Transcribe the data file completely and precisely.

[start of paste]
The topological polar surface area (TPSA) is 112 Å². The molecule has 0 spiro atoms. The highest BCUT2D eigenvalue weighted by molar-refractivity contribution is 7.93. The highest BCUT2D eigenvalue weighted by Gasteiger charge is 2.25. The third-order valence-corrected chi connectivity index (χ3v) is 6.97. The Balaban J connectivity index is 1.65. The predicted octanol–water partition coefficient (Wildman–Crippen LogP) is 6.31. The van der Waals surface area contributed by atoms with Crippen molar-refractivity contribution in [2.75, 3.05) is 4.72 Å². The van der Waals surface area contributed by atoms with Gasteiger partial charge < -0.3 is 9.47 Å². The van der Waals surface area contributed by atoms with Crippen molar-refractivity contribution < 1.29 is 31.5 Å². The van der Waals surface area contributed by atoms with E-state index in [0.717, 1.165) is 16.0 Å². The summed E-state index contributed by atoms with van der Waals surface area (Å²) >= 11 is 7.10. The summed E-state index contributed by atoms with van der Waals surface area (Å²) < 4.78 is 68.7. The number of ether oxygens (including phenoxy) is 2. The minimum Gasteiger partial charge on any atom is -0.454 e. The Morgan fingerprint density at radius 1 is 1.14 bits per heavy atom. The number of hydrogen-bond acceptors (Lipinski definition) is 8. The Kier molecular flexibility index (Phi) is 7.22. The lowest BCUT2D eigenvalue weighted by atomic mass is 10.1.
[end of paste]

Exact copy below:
The topological polar surface area (TPSA) is 112 Å². The molecule has 0 spiro atoms. The highest BCUT2D eigenvalue weighted by molar-refractivity contribution is 7.93. The highest BCUT2D eigenvalue weighted by Gasteiger charge is 2.25. The third-order valence-corrected chi connectivity index (χ3v) is 6.97. The Balaban J connectivity index is 1.65. The predicted octanol–water partition coefficient (Wildman–Crippen LogP) is 6.31. The van der Waals surface area contributed by atoms with Crippen molar-refractivity contribution in [2.75, 3.05) is 4.72 Å². The van der Waals surface area contributed by atoms with Gasteiger partial charge < -0.3 is 9.47 Å². The van der Waals surface area contributed by atoms with Crippen molar-refractivity contribution < 1.29 is 31.5 Å². The van der Waals surface area contributed by atoms with E-state index in [0.717, 1.165) is 16.0 Å². The summed E-state index contributed by atoms with van der Waals surface area (Å²) >= 11 is 7.10. The summed E-state index contributed by atoms with van der Waals surface area (Å²) < 4.78 is 68.7. The number of ether oxygens (including phenoxy) is 2. The minimum Gasteiger partial charge on any atom is -0.454 e. The Morgan fingerprint density at radius 1 is 1.14 bits per heavy atom. The number of hydrogen-bond acceptors (Lipinski definition) is 8. The Kier molecular flexibility index (Phi) is 7.22. The lowest BCUT2D eigenvalue weighted by atomic mass is 10.1.